IPA Bellwether Report Q1 2016

Marketers remain undeterred by financial and economic concerns, including Brexit and government spending cuts, illustrated by continued growth in marketing budgets, according the IPA Bellwether Report Q1 2016, released last Thursday (14 April). 

Report Highlights 

– Marketing budget growth sustained for fourteenth successive quarter

– Confidence regarding financial prospects deteriorates

– Internet and events spend rises but sales promotions and direct marketing cut

– Bellwether predicts ad spend growth of 3.3% for 2016

The report, which has been conducted on a quarterly basis since Q1 2000, revealed a net balance of +3.0% of companies reporting an increase to their budgets during Q1 2016, up from +0.5% in Q4 2015, although down on the levels seen throughout much of the preceding two-and-a-half years. (The net balance is calculated by subtracting the percentage reporting a downward revision from the percentage reporting an upward revision).

While budgets were revised upwards, confidence regarding financial prospects deteriorated. Sentiment about industry financial prospects dropped to the lowest level since the start of 2013, from +7% in Q4 2015 to -6.5% in Q1 2016. Optimism regarding companies’ own financial prospects also slumped from +20.4% in Q4 2015 to +13.6% this quarter, marking the lowest level since late 2012.

In spite of a less optimistic financial outlook, marketing executives are still upbeat about their own budgets for the coming accounting year, with +23.3% forecasting higher spend in 2016/17.

As a result of these developments, Bellwether predicts adspend growth of 3.3% for 2016, a downward revision to the 3.9% in projected in Q4 2015.

Online Marketing

Internet marketing once again saw the strongest upward revision to budgets of all Bellwether categories, recording a five-quarter high of +9.8% (from +6.9% in Q4 2015) and marking 27 quarters of continuous expansion. (Within internet, search/SEO also showed continued growth, at +2.8%, although this was down from +5.8% in Q4 2015). Events also saw a marked increase to budgets of +6.3% and main media recorded modest growth of (+1.7%). Reduced spending was, however, seen in sales promotion (-8.4%), direct marketing (-4.9%), ‘other’ marketing activities (-4%), PR (-4%), and market research (-3.1%).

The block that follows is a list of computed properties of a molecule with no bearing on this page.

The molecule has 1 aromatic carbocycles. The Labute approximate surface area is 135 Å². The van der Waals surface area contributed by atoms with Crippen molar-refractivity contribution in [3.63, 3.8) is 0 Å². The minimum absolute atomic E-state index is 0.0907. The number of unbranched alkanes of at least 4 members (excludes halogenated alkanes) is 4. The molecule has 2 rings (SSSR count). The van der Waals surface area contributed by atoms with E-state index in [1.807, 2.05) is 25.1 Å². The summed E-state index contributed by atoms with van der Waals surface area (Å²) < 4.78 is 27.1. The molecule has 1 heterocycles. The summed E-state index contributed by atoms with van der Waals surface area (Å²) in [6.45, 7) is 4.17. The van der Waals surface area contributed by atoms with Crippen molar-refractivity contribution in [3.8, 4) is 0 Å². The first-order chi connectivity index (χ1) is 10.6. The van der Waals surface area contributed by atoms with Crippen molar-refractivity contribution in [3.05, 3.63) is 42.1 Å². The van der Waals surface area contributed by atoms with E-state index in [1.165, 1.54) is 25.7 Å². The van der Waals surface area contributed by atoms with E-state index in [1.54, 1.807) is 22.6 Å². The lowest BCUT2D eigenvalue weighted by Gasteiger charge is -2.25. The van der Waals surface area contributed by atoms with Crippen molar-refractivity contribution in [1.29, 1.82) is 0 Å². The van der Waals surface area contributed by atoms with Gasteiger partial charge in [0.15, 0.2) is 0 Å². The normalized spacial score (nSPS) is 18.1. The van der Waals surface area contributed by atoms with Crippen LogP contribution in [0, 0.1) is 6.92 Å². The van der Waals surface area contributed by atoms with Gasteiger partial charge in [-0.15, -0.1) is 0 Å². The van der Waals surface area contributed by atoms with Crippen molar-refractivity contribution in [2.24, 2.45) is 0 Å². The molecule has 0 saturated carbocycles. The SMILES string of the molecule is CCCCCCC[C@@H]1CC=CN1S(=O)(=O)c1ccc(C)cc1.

ExchangeWire spoke exclusively to some of the online advertising industry’s top thought leaders about what the latest report means.

Ricky Liversidge, CMO, Sizmek, highlights the rise of ‘marketing automation’, he said: “The marketing industry is clearly impacted by the current global economic climate. It’s unsurprising to see an increase in internet ad spend, given it offers a high degree of measurability and targeting, and, consequently, return on investment. But this trend is masked under a cloud of economic uncertainty. The reduction in sales promotion and direct marketing reinforces the decline of single-shot marketing to more effective practices that better capture the ‘always on’ consumer, such as cross-device digital marketing.”
Screen Shot 2016-04-20 at 12.43.00

Source: IPA

Ben Cooper, MD, Europe, HookLogic, spoke about the nuances of ecommerce: “Part of the growth we are seeing is around performance marketing in ecommerce. Retailers have significantly improved the advertising inventory on their sites, empowering brands to spend their marketing dollars more effectively with trackable, measurable results that attribute sales down to the SKU.
“As CEOs come to expect more and more quantifiable results from their marketing teams, outcome-based performance marketing such as this will become a priority.”

Paul Smith, senior economist at Markit and author of the Bellwether Report, concluded that marketing executives are in a period of flux, he said: “On the one hand, economic and financial prospects have taken somewhat of a nosedive – probably not helped by uncertainty around EU membership – and that’s led to those holding company purse strings to adopt ongoing prudence and caution when committing funds to areas such as marketing.